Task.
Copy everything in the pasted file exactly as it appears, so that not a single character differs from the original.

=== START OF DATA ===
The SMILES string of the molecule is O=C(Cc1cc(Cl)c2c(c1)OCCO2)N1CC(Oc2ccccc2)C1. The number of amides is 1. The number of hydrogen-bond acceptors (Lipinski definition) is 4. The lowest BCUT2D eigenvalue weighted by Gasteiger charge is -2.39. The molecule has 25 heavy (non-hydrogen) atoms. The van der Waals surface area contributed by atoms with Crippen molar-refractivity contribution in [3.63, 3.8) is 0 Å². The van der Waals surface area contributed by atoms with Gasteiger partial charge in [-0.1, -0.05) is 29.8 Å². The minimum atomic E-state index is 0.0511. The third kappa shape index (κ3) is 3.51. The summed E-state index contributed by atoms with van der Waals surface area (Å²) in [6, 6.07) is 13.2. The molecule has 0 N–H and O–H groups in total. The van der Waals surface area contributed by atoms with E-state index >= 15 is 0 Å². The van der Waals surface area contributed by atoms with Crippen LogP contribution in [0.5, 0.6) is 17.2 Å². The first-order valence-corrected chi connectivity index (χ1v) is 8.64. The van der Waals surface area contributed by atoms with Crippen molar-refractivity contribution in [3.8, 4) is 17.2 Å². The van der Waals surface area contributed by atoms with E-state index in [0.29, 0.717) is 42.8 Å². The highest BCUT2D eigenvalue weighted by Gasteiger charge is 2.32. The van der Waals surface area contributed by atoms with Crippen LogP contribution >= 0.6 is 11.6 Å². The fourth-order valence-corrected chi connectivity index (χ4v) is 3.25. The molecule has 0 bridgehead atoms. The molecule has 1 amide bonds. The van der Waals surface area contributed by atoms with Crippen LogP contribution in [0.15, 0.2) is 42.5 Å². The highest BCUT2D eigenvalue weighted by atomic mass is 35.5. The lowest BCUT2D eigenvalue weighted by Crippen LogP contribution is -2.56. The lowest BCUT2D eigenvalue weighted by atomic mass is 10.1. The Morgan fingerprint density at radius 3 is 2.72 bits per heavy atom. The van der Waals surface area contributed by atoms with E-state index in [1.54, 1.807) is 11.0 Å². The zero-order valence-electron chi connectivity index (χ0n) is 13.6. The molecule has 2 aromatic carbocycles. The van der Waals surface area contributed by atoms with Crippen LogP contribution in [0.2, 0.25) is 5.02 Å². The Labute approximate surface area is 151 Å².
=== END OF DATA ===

The SMILES string of the molecule is O=C(Cc1cc(Cl)c2c(c1)OCCO2)N1CC(Oc2ccccc2)C1. The number of amides is 1. The number of hydrogen-bond acceptors (Lipinski definition) is 4. The lowest BCUT2D eigenvalue weighted by Gasteiger charge is -2.39. The molecule has 25 heavy (non-hydrogen) atoms. The van der Waals surface area contributed by atoms with Crippen molar-refractivity contribution in [3.63, 3.8) is 0 Å². The van der Waals surface area contributed by atoms with Gasteiger partial charge in [-0.1, -0.05) is 29.8 Å². The minimum atomic E-state index is 0.0511. The third kappa shape index (κ3) is 3.51. The summed E-state index contributed by atoms with van der Waals surface area (Å²) in [6, 6.07) is 13.2. The molecule has 0 N–H and O–H groups in total. The van der Waals surface area contributed by atoms with E-state index >= 15 is 0 Å². The van der Waals surface area contributed by atoms with Crippen LogP contribution in [0.5, 0.6) is 17.2 Å². The first-order valence-corrected chi connectivity index (χ1v) is 8.64. The van der Waals surface area contributed by atoms with Crippen molar-refractivity contribution in [3.8, 4) is 17.2 Å². The van der Waals surface area contributed by atoms with E-state index in [0.29, 0.717) is 42.8 Å². The highest BCUT2D eigenvalue weighted by Gasteiger charge is 2.32. The van der Waals surface area contributed by atoms with Crippen LogP contribution >= 0.6 is 11.6 Å². The fourth-order valence-corrected chi connectivity index (χ4v) is 3.25. The molecule has 0 bridgehead atoms. The molecule has 1 amide bonds. The van der Waals surface area contributed by atoms with Crippen LogP contribution in [0.15, 0.2) is 42.5 Å². The highest BCUT2D eigenvalue weighted by atomic mass is 35.5. The lowest BCUT2D eigenvalue weighted by Crippen LogP contribution is -2.56. The lowest BCUT2D eigenvalue weighted by atomic mass is 10.1. The Morgan fingerprint density at radius 3 is 2.72 bits per heavy atom. The van der Waals surface area contributed by atoms with E-state index in [1.54, 1.807) is 11.0 Å². The zero-order valence-electron chi connectivity index (χ0n) is 13.6. The molecule has 2 aromatic carbocycles. The van der Waals surface area contributed by atoms with Crippen LogP contribution in [0.2, 0.25) is 5.02 Å². The Labute approximate surface area is 151 Å².